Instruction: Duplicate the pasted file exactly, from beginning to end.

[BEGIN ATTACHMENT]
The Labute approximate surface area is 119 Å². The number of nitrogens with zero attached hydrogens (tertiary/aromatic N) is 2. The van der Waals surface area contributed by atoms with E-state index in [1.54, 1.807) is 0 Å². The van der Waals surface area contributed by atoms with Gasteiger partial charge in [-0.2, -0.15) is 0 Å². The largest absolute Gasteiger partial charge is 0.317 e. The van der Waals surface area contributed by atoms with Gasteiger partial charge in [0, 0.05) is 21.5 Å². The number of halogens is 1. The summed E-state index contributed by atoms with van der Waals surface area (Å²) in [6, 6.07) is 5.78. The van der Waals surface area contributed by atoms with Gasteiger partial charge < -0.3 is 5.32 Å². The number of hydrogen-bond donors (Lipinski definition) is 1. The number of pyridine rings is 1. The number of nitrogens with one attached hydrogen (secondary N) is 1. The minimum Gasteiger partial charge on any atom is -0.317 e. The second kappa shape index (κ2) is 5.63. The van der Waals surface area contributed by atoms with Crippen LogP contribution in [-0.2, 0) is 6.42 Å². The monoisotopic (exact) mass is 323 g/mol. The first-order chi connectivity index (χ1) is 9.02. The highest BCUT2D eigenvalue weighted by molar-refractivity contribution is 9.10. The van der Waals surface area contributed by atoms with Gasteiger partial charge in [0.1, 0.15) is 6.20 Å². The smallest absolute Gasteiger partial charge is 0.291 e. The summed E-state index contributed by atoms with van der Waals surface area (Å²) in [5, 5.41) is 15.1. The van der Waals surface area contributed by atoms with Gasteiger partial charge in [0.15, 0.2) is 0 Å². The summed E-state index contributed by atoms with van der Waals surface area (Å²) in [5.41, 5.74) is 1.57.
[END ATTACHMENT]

The Labute approximate surface area is 119 Å². The number of nitrogens with zero attached hydrogens (tertiary/aromatic N) is 2. The van der Waals surface area contributed by atoms with E-state index in [1.54, 1.807) is 0 Å². The van der Waals surface area contributed by atoms with Gasteiger partial charge in [-0.2, -0.15) is 0 Å². The largest absolute Gasteiger partial charge is 0.317 e. The van der Waals surface area contributed by atoms with Gasteiger partial charge in [0, 0.05) is 21.5 Å². The number of halogens is 1. The summed E-state index contributed by atoms with van der Waals surface area (Å²) in [6, 6.07) is 5.78. The van der Waals surface area contributed by atoms with Gasteiger partial charge < -0.3 is 5.32 Å². The number of hydrogen-bond donors (Lipinski definition) is 1. The number of pyridine rings is 1. The number of nitrogens with one attached hydrogen (secondary N) is 1. The minimum Gasteiger partial charge on any atom is -0.317 e. The second kappa shape index (κ2) is 5.63. The van der Waals surface area contributed by atoms with Crippen LogP contribution in [-0.2, 0) is 6.42 Å². The monoisotopic (exact) mass is 323 g/mol. The first-order chi connectivity index (χ1) is 9.02. The highest BCUT2D eigenvalue weighted by molar-refractivity contribution is 9.10. The van der Waals surface area contributed by atoms with Gasteiger partial charge in [0.1, 0.15) is 6.20 Å². The smallest absolute Gasteiger partial charge is 0.291 e. The summed E-state index contributed by atoms with van der Waals surface area (Å²) in [5, 5.41) is 15.1. The van der Waals surface area contributed by atoms with Gasteiger partial charge in [0.15, 0.2) is 0 Å². The summed E-state index contributed by atoms with van der Waals surface area (Å²) in [5.41, 5.74) is 1.57.